About 3 months ago, Hsinya and I left Irvine, hopped on a plane, and flew to Taiwan. We expected to return early March—then we changed our minds and decided to stay for an entire year.
By becoming a Greenimalist, I had opened up a whole new world of possibilities. With no baggage or burdens tying me down, I had no obligation to return to California. If I didn’t want to return in 3 months, I didn’t have to—I was free to go wherever I chose.
There’s something amazing about being able to change your mind. I’m not talking about being indecisive, but rather the ability to pursue new opportunities as they come. Too often, we turn down new opportunities—not because we choose to, but because our obligations force us to.
Your ability to change depends on how many burdens you carry. The more weight, the harder it is to pack your bags and leave. Possessions increase your weight, and so do long-term contracts and financial debt. Each one is a type of shackle on your freedom.
A house can be a great investment, except it weighs you down. A car could get you to work faster, except it weighs you down. A dishwasher, vacuum cleaner, and refrigerator are all great, useful stuff, but each one slowly takes away your mobility. You lose the freedom of being able to spend time with your family, move to a better job elsewhere, or volunteer on worthwhile work. Once you start making irreversible commitments, it’s hard to turn back.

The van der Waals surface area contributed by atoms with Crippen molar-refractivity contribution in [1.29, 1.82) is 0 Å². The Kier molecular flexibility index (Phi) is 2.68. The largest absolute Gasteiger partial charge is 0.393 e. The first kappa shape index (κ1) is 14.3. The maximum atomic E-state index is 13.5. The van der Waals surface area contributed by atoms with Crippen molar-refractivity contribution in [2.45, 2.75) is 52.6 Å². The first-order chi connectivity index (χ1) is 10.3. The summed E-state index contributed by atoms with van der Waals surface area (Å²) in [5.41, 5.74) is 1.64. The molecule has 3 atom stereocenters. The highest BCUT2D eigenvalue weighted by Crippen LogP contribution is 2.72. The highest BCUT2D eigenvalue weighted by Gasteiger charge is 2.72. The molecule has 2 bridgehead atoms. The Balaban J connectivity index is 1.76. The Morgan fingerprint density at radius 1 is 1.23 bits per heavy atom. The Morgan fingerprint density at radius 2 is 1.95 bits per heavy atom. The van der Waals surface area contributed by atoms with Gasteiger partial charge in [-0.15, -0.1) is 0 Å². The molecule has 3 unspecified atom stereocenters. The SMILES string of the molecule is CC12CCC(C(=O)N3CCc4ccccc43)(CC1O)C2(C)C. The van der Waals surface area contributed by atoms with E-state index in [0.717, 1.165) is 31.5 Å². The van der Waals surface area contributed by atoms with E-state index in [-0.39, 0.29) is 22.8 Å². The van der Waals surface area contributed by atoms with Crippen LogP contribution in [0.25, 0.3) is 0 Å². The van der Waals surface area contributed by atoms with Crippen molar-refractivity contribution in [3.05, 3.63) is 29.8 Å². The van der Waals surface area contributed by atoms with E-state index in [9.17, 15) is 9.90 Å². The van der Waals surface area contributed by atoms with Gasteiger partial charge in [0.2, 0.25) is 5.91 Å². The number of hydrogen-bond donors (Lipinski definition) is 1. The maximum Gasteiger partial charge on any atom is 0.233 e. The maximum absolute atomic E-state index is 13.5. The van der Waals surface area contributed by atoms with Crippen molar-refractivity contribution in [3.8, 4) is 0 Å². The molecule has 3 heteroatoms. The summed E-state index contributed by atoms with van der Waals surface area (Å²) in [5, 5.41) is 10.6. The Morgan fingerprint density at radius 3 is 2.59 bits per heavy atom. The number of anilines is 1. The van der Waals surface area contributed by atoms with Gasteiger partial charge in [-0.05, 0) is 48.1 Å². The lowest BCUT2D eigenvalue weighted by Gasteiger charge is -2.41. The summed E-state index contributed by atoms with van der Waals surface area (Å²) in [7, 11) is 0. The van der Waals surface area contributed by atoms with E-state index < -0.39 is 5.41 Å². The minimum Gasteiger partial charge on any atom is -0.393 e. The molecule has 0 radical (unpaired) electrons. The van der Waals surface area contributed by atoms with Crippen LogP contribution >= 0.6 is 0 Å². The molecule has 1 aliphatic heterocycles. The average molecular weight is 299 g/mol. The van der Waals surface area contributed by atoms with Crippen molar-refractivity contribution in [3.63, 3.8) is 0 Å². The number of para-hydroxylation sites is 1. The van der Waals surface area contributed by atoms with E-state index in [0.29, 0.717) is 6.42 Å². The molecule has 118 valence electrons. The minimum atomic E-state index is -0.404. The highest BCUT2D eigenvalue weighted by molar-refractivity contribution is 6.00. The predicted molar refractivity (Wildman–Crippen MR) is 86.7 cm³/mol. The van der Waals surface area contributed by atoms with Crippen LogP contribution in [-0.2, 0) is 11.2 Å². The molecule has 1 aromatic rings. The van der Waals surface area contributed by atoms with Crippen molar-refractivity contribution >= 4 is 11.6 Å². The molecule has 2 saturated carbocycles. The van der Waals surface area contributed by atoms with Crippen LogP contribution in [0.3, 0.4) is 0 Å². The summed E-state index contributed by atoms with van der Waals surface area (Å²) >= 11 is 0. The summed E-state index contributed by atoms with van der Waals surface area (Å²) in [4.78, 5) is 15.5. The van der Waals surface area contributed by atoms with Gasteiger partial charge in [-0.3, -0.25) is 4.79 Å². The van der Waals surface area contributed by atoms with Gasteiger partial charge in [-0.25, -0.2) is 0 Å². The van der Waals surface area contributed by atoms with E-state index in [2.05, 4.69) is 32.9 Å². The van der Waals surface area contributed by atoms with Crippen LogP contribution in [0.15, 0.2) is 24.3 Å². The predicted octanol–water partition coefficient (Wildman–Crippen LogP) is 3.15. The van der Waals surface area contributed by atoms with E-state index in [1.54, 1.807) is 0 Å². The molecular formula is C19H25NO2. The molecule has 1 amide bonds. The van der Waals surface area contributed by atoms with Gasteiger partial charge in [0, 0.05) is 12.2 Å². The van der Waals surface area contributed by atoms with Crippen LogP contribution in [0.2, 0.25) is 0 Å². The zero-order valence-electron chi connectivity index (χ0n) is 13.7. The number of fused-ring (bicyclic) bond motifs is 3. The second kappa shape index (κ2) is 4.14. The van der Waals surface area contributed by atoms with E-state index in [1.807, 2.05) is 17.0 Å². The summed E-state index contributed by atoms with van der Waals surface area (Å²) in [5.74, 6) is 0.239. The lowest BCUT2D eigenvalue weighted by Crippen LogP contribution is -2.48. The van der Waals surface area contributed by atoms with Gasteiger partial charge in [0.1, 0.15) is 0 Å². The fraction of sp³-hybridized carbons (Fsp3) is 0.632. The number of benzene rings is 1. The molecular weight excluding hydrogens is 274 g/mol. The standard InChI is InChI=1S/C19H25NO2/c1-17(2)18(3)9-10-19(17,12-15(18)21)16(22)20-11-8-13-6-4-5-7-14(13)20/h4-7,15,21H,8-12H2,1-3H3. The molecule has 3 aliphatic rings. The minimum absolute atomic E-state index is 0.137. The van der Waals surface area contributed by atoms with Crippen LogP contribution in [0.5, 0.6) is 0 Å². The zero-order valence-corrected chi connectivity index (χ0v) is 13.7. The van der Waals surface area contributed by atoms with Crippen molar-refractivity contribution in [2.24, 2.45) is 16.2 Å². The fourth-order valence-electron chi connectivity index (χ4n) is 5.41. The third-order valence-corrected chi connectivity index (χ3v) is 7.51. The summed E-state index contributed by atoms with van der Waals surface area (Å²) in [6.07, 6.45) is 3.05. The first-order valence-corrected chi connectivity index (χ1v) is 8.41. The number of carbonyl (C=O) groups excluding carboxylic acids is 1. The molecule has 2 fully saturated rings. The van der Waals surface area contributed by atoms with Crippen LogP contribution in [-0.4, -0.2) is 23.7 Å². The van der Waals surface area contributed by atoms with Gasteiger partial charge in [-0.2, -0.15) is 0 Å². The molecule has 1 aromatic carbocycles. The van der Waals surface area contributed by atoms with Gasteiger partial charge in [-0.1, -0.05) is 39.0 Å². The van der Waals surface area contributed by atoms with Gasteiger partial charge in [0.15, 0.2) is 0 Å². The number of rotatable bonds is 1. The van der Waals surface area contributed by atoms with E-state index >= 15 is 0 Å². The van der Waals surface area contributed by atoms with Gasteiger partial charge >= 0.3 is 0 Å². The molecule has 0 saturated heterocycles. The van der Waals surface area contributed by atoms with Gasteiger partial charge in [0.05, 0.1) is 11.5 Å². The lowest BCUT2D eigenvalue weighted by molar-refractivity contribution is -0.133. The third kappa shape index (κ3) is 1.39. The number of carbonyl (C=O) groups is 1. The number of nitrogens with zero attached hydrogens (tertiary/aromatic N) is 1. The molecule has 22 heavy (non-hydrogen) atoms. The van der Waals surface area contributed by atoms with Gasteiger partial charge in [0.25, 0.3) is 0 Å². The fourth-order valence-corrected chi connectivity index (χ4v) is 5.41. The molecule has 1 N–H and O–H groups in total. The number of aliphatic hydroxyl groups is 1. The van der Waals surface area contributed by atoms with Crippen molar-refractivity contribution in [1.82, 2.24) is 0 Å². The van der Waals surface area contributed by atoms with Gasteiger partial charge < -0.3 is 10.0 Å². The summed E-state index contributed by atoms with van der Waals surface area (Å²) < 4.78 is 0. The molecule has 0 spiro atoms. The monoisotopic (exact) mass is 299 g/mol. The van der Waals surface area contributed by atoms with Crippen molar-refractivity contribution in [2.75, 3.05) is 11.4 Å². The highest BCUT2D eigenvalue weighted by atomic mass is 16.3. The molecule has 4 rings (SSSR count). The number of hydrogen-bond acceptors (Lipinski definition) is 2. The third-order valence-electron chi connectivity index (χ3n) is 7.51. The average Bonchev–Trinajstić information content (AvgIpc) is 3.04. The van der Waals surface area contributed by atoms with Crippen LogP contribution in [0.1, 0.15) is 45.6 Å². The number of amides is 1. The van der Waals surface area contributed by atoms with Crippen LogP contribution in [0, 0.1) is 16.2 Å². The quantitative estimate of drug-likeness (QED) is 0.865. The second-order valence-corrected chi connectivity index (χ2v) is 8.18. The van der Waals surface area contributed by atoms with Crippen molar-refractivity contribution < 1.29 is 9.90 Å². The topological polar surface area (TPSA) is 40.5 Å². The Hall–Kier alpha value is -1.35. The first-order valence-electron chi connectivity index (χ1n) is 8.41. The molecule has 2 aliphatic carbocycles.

Some obligations are totally worth taking on. It’s worth losing some mobility to have a family or to work on a meaningful job. But I refuse to surrender my mobility in exchange for more stuff.
Life is full of unexpected surprises. It’s impossible to predict what opportunities will present themselves 10 years from now. 10 years ago, I was still in middle school; cell phones were a novelty; and Google was a small company. I have no idea what the next 10 years will bring. All I know for sure is that the more mass I take on, the fewer opportunities I’ll be able to pursue.
Last year, I could never have predicted that I’d have such a great time staying in Taiwan, that my Grandpa would be happy to have visitors, and that I’d be able to find a solid church here. If I had kept all that extra baggage back in Irvine, I would have to return—like it or not—because the high price of storage was driving me back home.
But because I didn’t carry so much dead weight, it was easy for me to change my mind. And so I did.
This post was inspired by Less Mass from software company 37Signals. I took their unconventional guide for creating lean, mean web apps and adapted it for everyday life.